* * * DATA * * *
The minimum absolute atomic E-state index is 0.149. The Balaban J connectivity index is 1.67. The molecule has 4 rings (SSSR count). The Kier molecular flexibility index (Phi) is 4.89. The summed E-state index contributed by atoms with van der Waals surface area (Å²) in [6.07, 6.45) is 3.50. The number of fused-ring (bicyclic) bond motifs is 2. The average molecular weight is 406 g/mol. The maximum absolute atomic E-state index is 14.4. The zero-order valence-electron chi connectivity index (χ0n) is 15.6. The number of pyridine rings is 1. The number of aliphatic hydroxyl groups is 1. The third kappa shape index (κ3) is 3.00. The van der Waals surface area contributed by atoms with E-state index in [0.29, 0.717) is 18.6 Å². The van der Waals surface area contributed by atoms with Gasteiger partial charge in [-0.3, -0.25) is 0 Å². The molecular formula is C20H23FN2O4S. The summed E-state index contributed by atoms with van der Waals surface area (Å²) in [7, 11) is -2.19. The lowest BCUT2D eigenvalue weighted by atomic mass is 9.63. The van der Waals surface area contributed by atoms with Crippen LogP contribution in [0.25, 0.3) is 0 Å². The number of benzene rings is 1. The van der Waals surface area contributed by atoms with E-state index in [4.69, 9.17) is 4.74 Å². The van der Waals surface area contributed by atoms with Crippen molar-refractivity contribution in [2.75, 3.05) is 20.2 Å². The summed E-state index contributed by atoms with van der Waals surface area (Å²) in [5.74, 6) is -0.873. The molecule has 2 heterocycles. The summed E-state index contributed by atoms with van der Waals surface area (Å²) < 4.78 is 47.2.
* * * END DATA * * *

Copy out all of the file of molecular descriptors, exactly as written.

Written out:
The minimum absolute atomic E-state index is 0.149. The Balaban J connectivity index is 1.67. The molecule has 4 rings (SSSR count). The Kier molecular flexibility index (Phi) is 4.89. The summed E-state index contributed by atoms with van der Waals surface area (Å²) in [6.07, 6.45) is 3.50. The number of fused-ring (bicyclic) bond motifs is 2. The average molecular weight is 406 g/mol. The maximum absolute atomic E-state index is 14.4. The zero-order valence-electron chi connectivity index (χ0n) is 15.6. The number of pyridine rings is 1. The number of aliphatic hydroxyl groups is 1. The third kappa shape index (κ3) is 3.00. The van der Waals surface area contributed by atoms with E-state index in [0.29, 0.717) is 18.6 Å². The van der Waals surface area contributed by atoms with Gasteiger partial charge in [-0.3, -0.25) is 0 Å². The molecular formula is C20H23FN2O4S. The summed E-state index contributed by atoms with van der Waals surface area (Å²) in [7, 11) is -2.19. The lowest BCUT2D eigenvalue weighted by atomic mass is 9.63. The van der Waals surface area contributed by atoms with Crippen LogP contribution in [0.25, 0.3) is 0 Å². The number of benzene rings is 1. The van der Waals surface area contributed by atoms with E-state index in [4.69, 9.17) is 4.74 Å². The van der Waals surface area contributed by atoms with Crippen molar-refractivity contribution in [2.75, 3.05) is 20.2 Å². The summed E-state index contributed by atoms with van der Waals surface area (Å²) in [5.74, 6) is -0.873. The molecule has 2 heterocycles. The summed E-state index contributed by atoms with van der Waals surface area (Å²) < 4.78 is 47.2.